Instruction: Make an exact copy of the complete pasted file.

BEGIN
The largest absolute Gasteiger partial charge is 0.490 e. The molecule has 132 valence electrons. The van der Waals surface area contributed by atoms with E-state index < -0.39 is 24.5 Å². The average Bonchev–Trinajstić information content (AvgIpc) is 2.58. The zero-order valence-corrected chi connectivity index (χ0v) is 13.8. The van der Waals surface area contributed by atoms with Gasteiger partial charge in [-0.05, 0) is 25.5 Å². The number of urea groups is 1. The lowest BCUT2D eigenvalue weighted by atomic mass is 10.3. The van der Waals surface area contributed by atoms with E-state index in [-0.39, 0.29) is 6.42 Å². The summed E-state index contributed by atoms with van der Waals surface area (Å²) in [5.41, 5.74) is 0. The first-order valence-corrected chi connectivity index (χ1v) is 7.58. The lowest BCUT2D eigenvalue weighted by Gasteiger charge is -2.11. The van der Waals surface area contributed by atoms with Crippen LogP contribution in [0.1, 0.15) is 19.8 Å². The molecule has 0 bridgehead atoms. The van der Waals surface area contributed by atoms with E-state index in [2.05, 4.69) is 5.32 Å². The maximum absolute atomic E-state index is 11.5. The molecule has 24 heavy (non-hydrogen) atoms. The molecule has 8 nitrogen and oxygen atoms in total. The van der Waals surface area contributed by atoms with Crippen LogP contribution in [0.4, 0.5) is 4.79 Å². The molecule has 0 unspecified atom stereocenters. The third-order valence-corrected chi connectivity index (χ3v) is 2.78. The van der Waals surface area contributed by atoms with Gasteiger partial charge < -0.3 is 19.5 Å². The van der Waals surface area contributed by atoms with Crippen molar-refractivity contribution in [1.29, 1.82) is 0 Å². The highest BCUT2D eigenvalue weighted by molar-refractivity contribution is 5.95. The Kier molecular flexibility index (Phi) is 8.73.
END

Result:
The largest absolute Gasteiger partial charge is 0.490 e. The molecule has 132 valence electrons. The van der Waals surface area contributed by atoms with E-state index < -0.39 is 24.5 Å². The average Bonchev–Trinajstić information content (AvgIpc) is 2.58. The zero-order valence-corrected chi connectivity index (χ0v) is 13.8. The van der Waals surface area contributed by atoms with Gasteiger partial charge in [-0.05, 0) is 25.5 Å². The number of urea groups is 1. The lowest BCUT2D eigenvalue weighted by atomic mass is 10.3. The van der Waals surface area contributed by atoms with E-state index in [-0.39, 0.29) is 6.42 Å². The summed E-state index contributed by atoms with van der Waals surface area (Å²) in [5.41, 5.74) is 0. The first-order valence-corrected chi connectivity index (χ1v) is 7.58. The lowest BCUT2D eigenvalue weighted by Gasteiger charge is -2.11. The van der Waals surface area contributed by atoms with Crippen LogP contribution in [0.1, 0.15) is 19.8 Å². The molecule has 0 bridgehead atoms. The van der Waals surface area contributed by atoms with E-state index in [2.05, 4.69) is 5.32 Å². The maximum absolute atomic E-state index is 11.5. The molecule has 24 heavy (non-hydrogen) atoms. The molecule has 8 nitrogen and oxygen atoms in total. The van der Waals surface area contributed by atoms with Crippen LogP contribution in [0.4, 0.5) is 4.79 Å². The molecule has 0 unspecified atom stereocenters. The third-order valence-corrected chi connectivity index (χ3v) is 2.78. The van der Waals surface area contributed by atoms with Gasteiger partial charge < -0.3 is 19.5 Å². The van der Waals surface area contributed by atoms with Crippen molar-refractivity contribution in [1.29, 1.82) is 0 Å². The highest BCUT2D eigenvalue weighted by molar-refractivity contribution is 5.95. The Kier molecular flexibility index (Phi) is 8.73.